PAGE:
Sunday, August 26, 2007

Roadside Memorial Sites

Small monuments are reminders that inattention leads to tragedy:

At the T intersection of East Washington Street and Adobe Road in Petaluma, four crosses provided a grim reminder of the risks associated with automobile travel.

No one could pass that place without noticing. No local person could pass that corner without remembering.

Four young people died here.

The four Sonoma County teenagers were killed in December of 2005 when the car in which they were riding drove into the path of a pickup truck.

Those memorials are gone now. For reasons known only to the perpetrators, these and three other roadside monuments around the county have been hauled away in recent months, as columnist Chris Smith and Staff Writer Derek J. Moore have reported.

For families and friends who honored these sites, these thefts only add to the sadness.

Technically, memorials posted on state property along public roadways are against the law, but state officials are trying to exercise common sense.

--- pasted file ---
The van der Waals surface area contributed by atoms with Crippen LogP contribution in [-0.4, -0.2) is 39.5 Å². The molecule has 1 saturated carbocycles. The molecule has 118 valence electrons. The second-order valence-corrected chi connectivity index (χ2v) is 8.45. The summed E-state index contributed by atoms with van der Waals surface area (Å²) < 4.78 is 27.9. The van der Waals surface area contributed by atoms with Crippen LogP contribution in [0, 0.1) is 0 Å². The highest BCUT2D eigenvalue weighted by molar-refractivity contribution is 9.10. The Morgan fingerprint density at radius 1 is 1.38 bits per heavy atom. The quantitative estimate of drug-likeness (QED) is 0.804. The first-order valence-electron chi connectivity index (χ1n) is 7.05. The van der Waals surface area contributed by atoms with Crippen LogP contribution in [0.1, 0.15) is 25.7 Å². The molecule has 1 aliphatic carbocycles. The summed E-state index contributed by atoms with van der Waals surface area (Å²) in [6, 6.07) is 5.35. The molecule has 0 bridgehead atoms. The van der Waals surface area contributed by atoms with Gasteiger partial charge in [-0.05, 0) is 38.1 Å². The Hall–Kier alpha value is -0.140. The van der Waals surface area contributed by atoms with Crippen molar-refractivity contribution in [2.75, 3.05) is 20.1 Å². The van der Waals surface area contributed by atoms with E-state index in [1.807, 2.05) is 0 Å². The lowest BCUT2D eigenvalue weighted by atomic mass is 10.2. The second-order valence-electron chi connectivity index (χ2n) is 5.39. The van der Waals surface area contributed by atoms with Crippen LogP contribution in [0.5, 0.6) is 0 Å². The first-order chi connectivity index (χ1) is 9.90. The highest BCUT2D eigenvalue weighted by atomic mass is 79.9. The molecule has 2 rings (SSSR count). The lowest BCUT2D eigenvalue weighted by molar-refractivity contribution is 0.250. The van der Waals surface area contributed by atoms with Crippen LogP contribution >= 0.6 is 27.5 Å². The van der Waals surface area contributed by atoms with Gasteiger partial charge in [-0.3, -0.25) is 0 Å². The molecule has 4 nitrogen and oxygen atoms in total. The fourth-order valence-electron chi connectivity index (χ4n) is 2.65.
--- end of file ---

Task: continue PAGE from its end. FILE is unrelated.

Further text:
So long as the monuments don't become too large, too messy or a distraction to passing motorists, they aren't hurting anyone.

These are inevitably subjective judgments, but until this summer, no one had tried to intervene.

These tributes also serve as a signal to passersby that this intersection or this curve in the road may be dangerous if you're not driving with care.

The vandals who have deputized themselves as the roadside police apparently don't care about the heartbreak they cause families or the possibility that one of these memorials might save other lives.